So he got clipped. His topknot and ears went down to about ¾”, and the rest of him to 3/8”. He looks very handsome to me. Plus he and I are training for hunting now, and a short coat makes it easier to get out the burrs, seeds, and grass awns.

The First End

After about 3-1/2 hours, both Carlin and I were done grooming. I had Russ’s delicious soup for dinner, did a load of laundry, watched TV for a bit, and went to bed.

It all started again on Sunday morning.

Scent work

My scentwork group all came over to my house early in the morning to practice. We did several Interior Advanced hides, a couple of Exterior Advanced hides, one vehicle search (which is not part of AKC Scent Work, but is done in some other organizations’ searches), a Handler Discrimination Novice search, and an Advanced Container search with extra containers. Carlin did well on all of them except Containers.

In Containers, he could not concentrate. The containers were on his lawn, he ran last after all the other dogs, and all he could think about was sniffing the grass to learn more about all the other dogs. Finding odor was just not of any interest at all. OK, so I guess we go back to basics in Containers on grass. Normally, I practice Containers on concrete, but I’m going to have to change my ways. Somehow.

Spaniel training

After lunch, Carlin and I then trucked off to a friend’s property to practice water blinds and hunt deads. Since by that time it had gotten really hot, we decided to do water work first. My friend is an accomplished retriever person, and she set up some fun land-water-land-water-land blinds for Carlin. They weren’t long blinds, but it did mean that he had to resist stopping to hunt around on the island. He’s been through this scenario before, and I didn’t have to handle him very much. If this had been a retriever hunt test, it would not have met the standard—I let him get way off the straight line from me to the bumper, but my goal was to get him down wind from the bumper so he could find it on his own. Which he did just fine, several times in multiple locations.

Then came the hunt dead. Carlin has never failed a hunt dead in a spaniel test, but he’s gotten himself way off course many times. Enough to push time limit to the very nubbins. Enough to raise my stress level considerably, and enough to lower his score by quite a bit.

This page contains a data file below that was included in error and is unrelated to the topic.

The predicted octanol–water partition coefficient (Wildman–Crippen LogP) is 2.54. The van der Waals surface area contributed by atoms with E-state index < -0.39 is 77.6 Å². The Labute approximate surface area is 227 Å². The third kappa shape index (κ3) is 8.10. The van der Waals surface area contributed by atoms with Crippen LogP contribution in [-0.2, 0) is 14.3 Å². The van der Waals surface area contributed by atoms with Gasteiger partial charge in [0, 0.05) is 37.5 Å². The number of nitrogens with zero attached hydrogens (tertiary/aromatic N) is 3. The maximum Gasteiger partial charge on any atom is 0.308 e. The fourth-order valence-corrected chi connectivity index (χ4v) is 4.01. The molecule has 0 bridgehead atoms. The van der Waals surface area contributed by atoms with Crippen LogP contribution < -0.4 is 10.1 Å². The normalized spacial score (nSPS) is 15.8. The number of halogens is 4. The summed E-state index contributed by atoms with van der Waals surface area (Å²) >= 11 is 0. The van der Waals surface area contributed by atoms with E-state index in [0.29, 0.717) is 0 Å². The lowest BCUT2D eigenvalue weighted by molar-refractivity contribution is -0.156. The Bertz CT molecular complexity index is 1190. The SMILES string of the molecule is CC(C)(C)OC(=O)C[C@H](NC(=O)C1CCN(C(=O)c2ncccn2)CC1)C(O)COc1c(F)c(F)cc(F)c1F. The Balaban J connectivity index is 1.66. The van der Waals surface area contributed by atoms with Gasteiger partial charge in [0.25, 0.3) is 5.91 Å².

In a hunt dead, the handler knows only vaguely where the bird is. The judge will say, for example, that the bird is somewhere in the arc formed by that distant that tree out there to the left and that fence post out to the right, and about 65 yards out from the line. So basically, you try to make some kind of educated guess as to where the bird might be, and then send your dog straight out in a line to a spot downwind from that spot. Of course, you have to guess where downwind is out 65 yards away—sometimes that’s obvious, but sometimes it’s not. Sometimes the wind is moving differently out there. Or there may not be any breath of wind at all.

And in yesterday’s practice, Carlin did exactly right. We set it up so that Carlin would out into a cross breeze. I sent him in a line that would put him downwind of where I thought the bird was, he actually took that line, and then hooked a right when he winded the bird. Actually taking the line is what I was looking for. So, good boy!

Riding in the car

While Carlin and I were gone, Russ took Tooey for a ride in the car, which is a good thing in and of itself. He was looking for a DMV where he could maneuver the boat and trailer, so both could be licensed and registered in Idaho. Since this was a reconnaissance mission, there were no worries about leaving Tooey in a hot car. Just a nice air-conditioned ride on a hot sunny day.

the now-registered Spainnear Uisce (the boat), Tooey, and Carlin

The Ending End

By the time we all got home, it was time for dinner, a little TV, another load of laundry (to wash the dog bath towels), and bed.

Like I said, all dogs, all the time.